Generals Out of Step

It was just the coincidence of the timing that made me think of it. Early last week, I read the obituary of Major General Jeanne Holm (USAF, ret.), who had just died at the age of 88. General Holm was notable for being the first female General in the Air Force, and the first Major (two-star) General of any branch of the U.S. military.

General Holm had joined the Army in 1942 and transferred over to the new Air Force in 1948. At the time Holm was promoted to full Colonel, in 1965, women were not only restricted in what jobs they could perform in the military, they were also restricted to comprising no more than 2 percent of the Armed Services and couldn't hold a rank above Colonel (or Captain, in the Navy). What's more, each service could only have one woman at that level of rank. By law.

But what intrigued me wasn't Holm's promotion to General once the rank restriction was lifted at the end of the 1960s, as the women's movement gained steam. It was the fact that, fed up "to the eyeballs" with the "garbage" her male colleagues were throwing at her (as she put it), and the resistance she was encountering to opening up more roles and opportunities for women in the Air Force, Col. Holm put in her retirement papers in 1970. A new General in charge of personnel apparently talked her out of it, and Holm became the first Air Force General the following year. But one of the "old guard" individuals who had opposed her efforts and contributed to her frustration was reportedly General Curtis LeMay, Chief of the Air Force.

LeMay, who a quarterly journal on women in the military quoted in 1986 as saying that "Married Air Force women lack commitment and single ones are 'queer,'" is better known for his strident advocacy of preemptive nuclear war against Russia in the early 1960s. But I thought of him a few days later while reading an op ed piece by retired Air Force General Merrill A McPeak -- Chief of the Air Force from 1990 to 1994 -- arguing against lifting the "Don't Ask, Don't Tell" restriction on gay military service personnel.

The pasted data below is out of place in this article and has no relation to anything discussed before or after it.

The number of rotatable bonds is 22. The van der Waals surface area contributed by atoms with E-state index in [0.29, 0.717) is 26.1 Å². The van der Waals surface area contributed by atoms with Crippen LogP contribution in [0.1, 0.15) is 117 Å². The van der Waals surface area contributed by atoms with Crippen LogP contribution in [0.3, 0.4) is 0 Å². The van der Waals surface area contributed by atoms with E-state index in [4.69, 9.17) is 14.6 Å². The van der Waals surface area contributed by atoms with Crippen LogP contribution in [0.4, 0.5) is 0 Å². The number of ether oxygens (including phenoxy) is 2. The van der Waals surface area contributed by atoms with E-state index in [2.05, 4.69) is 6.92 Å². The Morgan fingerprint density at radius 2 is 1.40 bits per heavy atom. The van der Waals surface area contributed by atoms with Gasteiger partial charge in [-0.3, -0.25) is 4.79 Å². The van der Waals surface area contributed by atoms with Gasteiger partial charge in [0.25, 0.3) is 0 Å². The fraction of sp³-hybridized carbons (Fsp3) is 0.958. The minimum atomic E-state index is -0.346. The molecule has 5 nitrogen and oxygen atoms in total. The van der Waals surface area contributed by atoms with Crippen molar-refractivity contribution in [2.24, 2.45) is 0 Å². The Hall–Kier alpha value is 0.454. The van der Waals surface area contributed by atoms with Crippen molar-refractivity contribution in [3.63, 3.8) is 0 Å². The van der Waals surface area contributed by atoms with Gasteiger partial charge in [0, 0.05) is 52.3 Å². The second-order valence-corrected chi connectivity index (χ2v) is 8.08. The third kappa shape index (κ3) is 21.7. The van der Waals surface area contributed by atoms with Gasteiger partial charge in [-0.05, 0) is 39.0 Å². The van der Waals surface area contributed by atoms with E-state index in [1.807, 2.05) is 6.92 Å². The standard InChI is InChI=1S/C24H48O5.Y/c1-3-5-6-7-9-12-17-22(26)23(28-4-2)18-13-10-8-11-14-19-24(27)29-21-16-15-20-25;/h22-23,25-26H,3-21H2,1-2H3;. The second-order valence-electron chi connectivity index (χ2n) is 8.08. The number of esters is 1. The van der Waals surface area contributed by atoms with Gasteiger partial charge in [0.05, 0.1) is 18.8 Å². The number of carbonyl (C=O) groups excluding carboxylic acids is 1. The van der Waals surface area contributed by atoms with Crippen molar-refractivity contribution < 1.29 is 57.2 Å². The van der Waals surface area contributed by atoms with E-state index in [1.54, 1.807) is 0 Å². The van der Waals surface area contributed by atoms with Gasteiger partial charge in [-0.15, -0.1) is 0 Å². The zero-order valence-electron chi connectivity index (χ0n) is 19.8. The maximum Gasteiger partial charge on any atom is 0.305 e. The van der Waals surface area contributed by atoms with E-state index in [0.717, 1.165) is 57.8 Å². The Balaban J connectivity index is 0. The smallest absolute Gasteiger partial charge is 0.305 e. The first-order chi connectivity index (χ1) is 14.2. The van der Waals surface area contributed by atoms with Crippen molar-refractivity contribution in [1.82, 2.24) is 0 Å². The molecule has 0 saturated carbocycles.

McPeak's arguments were classic 1993, as if no new information or change had occurred since then. He talked about how "unit cohesion" (including that of fighter pilots) was inspired by "male bonding" as if women had never been integrated into combat positions -- including the role of fighter pilots -- despite the fact that the military has had women in those positions for over 15 years.

He argued that since most homosexuals were dismissed early in their training (adding that most of those dismissals would have happened anyway, because they were discharged for unacceptable conduct, not just their sexual orientation, which would appear to muddy his argument somewhat), the "cost" that people refer to, in terms of lost personnel, is not significant. But he makes no mention of the lost talent, which is really what people are referring to when they refer to the "cost" of discharging talented military personnel with clear potential, based solely on their sexual orientation.